Friday, January 25, 2013


ON REVOLUTION ANNIVERSARY Egyptian opposition supporters are gathering in central Cairo to mark two years since the start of the uprising that swept Hosni Mubarak from power. Police clashed with opponents of President Mohammed Morsi who are now converging on Tahrir Square. There are clashes in Alexandria and Suez. In Ismailia protesters set fire to the Muslim Brotherhood's party HQ. Critics accuse Mr Morsi of betraying the revolution. He denies this and has appealed for calm. An appeals court recently overturned Mr Mubarak's life sentence over the deaths of protesters and ordered a retrial. The 84-year-old former leader remains in detention at a military hospital.
Opposition supporters began converging on Tahrir Square on Friday morning. Some protesters have erected checkpoints to verify the identities of people passing through. Others have set up an exhibition of photographs of those killed in protests over the past two years.

The roads leading from Tahrir Square to several nearby government buildings and foreign embassies have been blocked by concrete walls since last November. Demonstrators tried to dismantle one of them on Thursday night, but a new wall was built to block entry to the Cabinet headquarters. The unrest continued overnight. On Friday, Nile TV reported worsening clashes outside the interior ministry near Tahrir Square. The BBC's Aleem Maqbool in Tahrir Square says there are now large numbers of protesters there, but that the violence is restricted to a small corner of it, where teenagers are throwing stones at the parliament building. 
At least 25 people have been injured in clashes in Cairo since Thursday. Smaller rallies are taking place in other cities, including Alexandria, Ismailia, Suez and Port Said. Clashes were reported in at least two locations in Alexandria, with police firing tear gas and protesters burning tyres.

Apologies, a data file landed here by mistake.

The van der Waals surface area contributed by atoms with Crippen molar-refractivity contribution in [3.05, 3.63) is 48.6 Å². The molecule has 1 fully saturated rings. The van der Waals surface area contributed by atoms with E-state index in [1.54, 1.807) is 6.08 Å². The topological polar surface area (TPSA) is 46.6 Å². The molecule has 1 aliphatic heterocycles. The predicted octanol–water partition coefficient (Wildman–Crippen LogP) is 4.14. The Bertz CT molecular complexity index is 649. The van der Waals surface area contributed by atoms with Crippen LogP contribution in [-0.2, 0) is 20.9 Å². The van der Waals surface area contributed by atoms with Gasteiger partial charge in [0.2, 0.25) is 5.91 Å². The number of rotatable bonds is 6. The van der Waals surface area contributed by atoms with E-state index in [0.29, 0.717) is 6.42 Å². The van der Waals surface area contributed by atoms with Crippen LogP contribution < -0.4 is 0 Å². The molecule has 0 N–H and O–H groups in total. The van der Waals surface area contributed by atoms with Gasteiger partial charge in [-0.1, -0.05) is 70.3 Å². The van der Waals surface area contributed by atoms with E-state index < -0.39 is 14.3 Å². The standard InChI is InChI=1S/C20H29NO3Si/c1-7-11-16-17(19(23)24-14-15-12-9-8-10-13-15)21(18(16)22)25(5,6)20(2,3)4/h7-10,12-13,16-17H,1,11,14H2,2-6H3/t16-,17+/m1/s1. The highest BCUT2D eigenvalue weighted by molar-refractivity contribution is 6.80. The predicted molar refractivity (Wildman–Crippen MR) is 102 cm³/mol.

In the middle of a deep economic crisis, President Morsi has urged Egyptians to mark the anniversary in a 'peaceful and civilised way', but opposition groups continue to accuse him and his Muslim Brotherhood backers of betraying the goals of the revolution. Two years ago, on 25th January 2011, it began with a big dream: Millions of people went into the Cairo streets with the aim of toppling the dictatorial Mubarak regime and establishing a democracy in Egypt. But today, according to Professor Elie Podeh, the situation can be described in six words: disappointment, disillusionment, dissatisfaction, despair, distress and distrust. As much as the hopes for a change were big, so was the disappointment. There are problems and disturbances everywhere, so we should inquire about the cause of them and find out a solution to our miserable material life

Sanatana Gosvami, who had been a wealthy minister in the Mohammedan government in India, presented himself to Sri Caitanya Mahaprabhu and asked, ke ami, kene amaya jare tapa-traya: "Who am I? And why am I suffering the threefold miseries?" This is intelligence. We are constantly undergoing some sort of distress, whether caused by the body and mind, inflicted by other living entities, or brought about by natural disturbances. We don't want all these miseries, but they are forced upon us. So when one accepts a spiritual master, the first question should be, "Why am I suffering?" ... Asking about the ultimate cause of our suffering is called brahma-jijnasa, inquiry into the Absolute Truth. As it is said in the beginning of the Vedanta-sutra, athato brahma-jijnasa: "Having gotten the human form of life, one should inquire into Brahman, the Absolute Truth."

Śrīla A. C. Bhaktivedanta Swami Prabhupāda :
“The Journey of Self-Discovery” 
"The Self and Its Bodies"
Bhaktivedanta VedaBase Network

Published by dasavatara das - "Vedic Views on World News"

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